From its ominous title you could be forgiven for thinking that management guru John Seddon’s latest book The Whitehall Effect is yet another boilerplate rant against the alleged waste and incompetence of the public sector. But to my relief Seddon avoids the hackneyed approach of unfavourably comparing the public sector with the more ‘innovative’ and ‘dynamic’ private sector, and instead offers an original diagnosis of the public sector’s problems, as well as a provocative prescription.
Seddon’s central claim is that since the Thatcher era, governments have continuously tried to improve standards in public services while reducing costs but the claims for actual improvements are often “doubtful” while costly catastrophes have become commonplace. To deal with rising demand, governments have tried outsourcing, setting targets, increasing competition and choice, publishing league tables, using large-scale IT systems, and seeking economies of scale, to name but a few of the much-vaunted reforms. Most of the time, according to Seddon, this has resulted in higher overall costs, less efficiency, lower staff morale, an expanding public sector, and poorer quality of services.
Seddon argues that if you concentrate on cutting unit costs while ignoring overall efficiency and performance, overall costs will go up; inspections drive up costs and fail to address variety; targets lead to gaming, perverse incentives and sub-optimal performance, and so on. He admits that much of his thinking is counterintuitive and hard for the Whitehall establishment to swallow, wedded as it is to these ‘improvement’ models. He pulls no punches: the Audit Commission (now effectively abolished), the NAO and ministers who seek evidence to support predetermined policies (‘spray-on evidence’, as civil servants call it) are dismissed for closing their minds to the evidence of failed methods or the possibility of different approaches. Their answers are always to ‘plan better’; ’show more leadership’; ‘improve performance management systems’. Just bang your head a bit harder!
Interestingly, Seddon is equally scathing about the large-scale private sector providers now earning vast sums from government contracts – PFI schemes, outsourced services, large call centres, back offices etc. He is particularly critical of commissioning and fragmentation in the NHS.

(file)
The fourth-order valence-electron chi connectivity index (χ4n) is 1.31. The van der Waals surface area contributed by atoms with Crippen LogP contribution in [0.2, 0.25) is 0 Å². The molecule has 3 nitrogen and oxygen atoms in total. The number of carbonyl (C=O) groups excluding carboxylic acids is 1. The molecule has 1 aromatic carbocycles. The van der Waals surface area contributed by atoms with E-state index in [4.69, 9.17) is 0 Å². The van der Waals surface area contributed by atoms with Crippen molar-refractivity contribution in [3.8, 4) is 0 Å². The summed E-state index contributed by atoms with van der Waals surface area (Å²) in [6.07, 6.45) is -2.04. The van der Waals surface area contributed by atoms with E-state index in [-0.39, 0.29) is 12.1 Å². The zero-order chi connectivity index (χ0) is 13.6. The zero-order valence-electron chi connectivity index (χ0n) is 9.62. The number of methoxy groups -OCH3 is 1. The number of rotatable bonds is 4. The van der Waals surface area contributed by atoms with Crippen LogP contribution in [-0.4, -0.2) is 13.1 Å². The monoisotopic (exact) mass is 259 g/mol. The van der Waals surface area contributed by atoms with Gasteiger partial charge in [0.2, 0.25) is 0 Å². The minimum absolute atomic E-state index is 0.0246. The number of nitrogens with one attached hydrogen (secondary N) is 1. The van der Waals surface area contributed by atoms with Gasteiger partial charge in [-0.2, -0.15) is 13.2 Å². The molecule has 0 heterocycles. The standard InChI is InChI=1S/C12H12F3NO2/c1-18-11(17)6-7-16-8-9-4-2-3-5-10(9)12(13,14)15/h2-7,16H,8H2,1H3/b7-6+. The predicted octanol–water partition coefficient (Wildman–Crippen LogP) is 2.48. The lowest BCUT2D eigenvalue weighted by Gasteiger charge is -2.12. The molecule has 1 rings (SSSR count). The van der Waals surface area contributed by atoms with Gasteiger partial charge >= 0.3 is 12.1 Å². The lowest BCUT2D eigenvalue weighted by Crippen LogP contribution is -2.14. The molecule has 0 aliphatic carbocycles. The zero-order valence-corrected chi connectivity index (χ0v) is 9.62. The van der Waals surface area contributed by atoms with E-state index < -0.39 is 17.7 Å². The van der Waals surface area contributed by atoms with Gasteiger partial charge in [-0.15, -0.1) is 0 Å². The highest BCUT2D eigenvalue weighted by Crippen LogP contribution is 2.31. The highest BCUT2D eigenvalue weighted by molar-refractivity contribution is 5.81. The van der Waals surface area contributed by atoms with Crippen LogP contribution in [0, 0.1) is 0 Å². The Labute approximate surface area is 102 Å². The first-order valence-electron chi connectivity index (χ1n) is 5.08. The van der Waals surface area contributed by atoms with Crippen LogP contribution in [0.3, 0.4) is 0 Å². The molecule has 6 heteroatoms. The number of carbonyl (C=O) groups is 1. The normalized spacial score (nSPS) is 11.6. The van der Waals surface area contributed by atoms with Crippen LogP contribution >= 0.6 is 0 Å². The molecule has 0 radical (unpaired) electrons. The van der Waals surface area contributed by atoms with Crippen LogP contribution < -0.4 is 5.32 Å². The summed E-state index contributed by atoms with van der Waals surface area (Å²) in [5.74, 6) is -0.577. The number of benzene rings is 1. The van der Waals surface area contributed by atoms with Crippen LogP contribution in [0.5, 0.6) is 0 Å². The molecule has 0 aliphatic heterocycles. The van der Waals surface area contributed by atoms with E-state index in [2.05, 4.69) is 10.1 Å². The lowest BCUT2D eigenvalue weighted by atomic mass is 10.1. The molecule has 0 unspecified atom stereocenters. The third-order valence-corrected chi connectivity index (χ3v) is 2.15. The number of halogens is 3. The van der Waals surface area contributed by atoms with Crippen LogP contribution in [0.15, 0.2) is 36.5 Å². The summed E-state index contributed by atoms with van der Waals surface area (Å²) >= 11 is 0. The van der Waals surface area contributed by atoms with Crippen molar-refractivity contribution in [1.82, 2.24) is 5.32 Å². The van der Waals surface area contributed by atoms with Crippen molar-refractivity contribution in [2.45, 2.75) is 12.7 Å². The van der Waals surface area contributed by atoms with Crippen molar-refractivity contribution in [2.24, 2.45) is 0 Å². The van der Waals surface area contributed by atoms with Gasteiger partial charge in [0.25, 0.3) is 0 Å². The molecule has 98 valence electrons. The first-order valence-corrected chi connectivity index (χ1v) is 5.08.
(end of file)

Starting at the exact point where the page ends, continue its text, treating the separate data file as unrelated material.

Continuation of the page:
"Reading through Seddon’s examples of failures, I couldn’t help thinking that he might be subject to certain cognitive biases"
Seddon advocates a very different ‘systems thinking’ approach which was successfully adopted by Toyota and has been adapted for some services in the public and private sectors. Services should be designed from a thorough knowledge of the demand and not according to predetermined specifications. He does not advocate complex or expensive methodologies – beware the “tool heads”. Instead of trying to “industrialise” public services and fit variable and complex public needs into a monolithic IT system, he advocates experimentation, flexible services and local delivery. He was one of the first to predict that the Universal Credit scheme, based as it is on a large IT system, would run into trouble as the system would be incapable of dealing with the variety of demands presented.
Instead of debating management philosophies, he invites politicians to go and visit frontline services and ask some simple questions – particularly, how long does it take to resolve a case from beginning to end? This is very different from asking how long it takes to get through to the call centre. He cites examples of local government services – planning, housing services, food safety and others – that have been transformed using the systems thinking approach.
Reading through Seddon’s examples of failures, I couldn’t help thinking that he might be subject to certain cognitive biases. It is all so negative. What about Whitehall’s quiet successes, where money was well spent and better services delivered? These are less likely to be noticed because success is less newsworthy. Newspapers never publish a story saying ‘Government scheme performing adequately’ or ‘Things going roughly as planned’.
It is not as if these successes do not exist. The Cabinet Office’s release of the GOV.UK site, which has consolidated information about the public sector into a single website, has been widely heralded as a success. In my time as chair of the Education Select Committee I witnessed several successful reforms such as the regulation of class sizes and admissions code reform.
It is possible for politicians to come up with effective, evidence-based policy which cascades down the civil service and results in better public service outcomes. The picture Seddon paints of catastrophic mismanagement leading to terrible and expensive public services does not always chime with my experience. Nevertheless, The Whitehall Effect is a lively and stimulating read that warrants the attention of every civil servant, politician and citizen who takes an interest in how our country is run.
The Whitehall Effect is by John Seddon. Triarchy Press, £19.15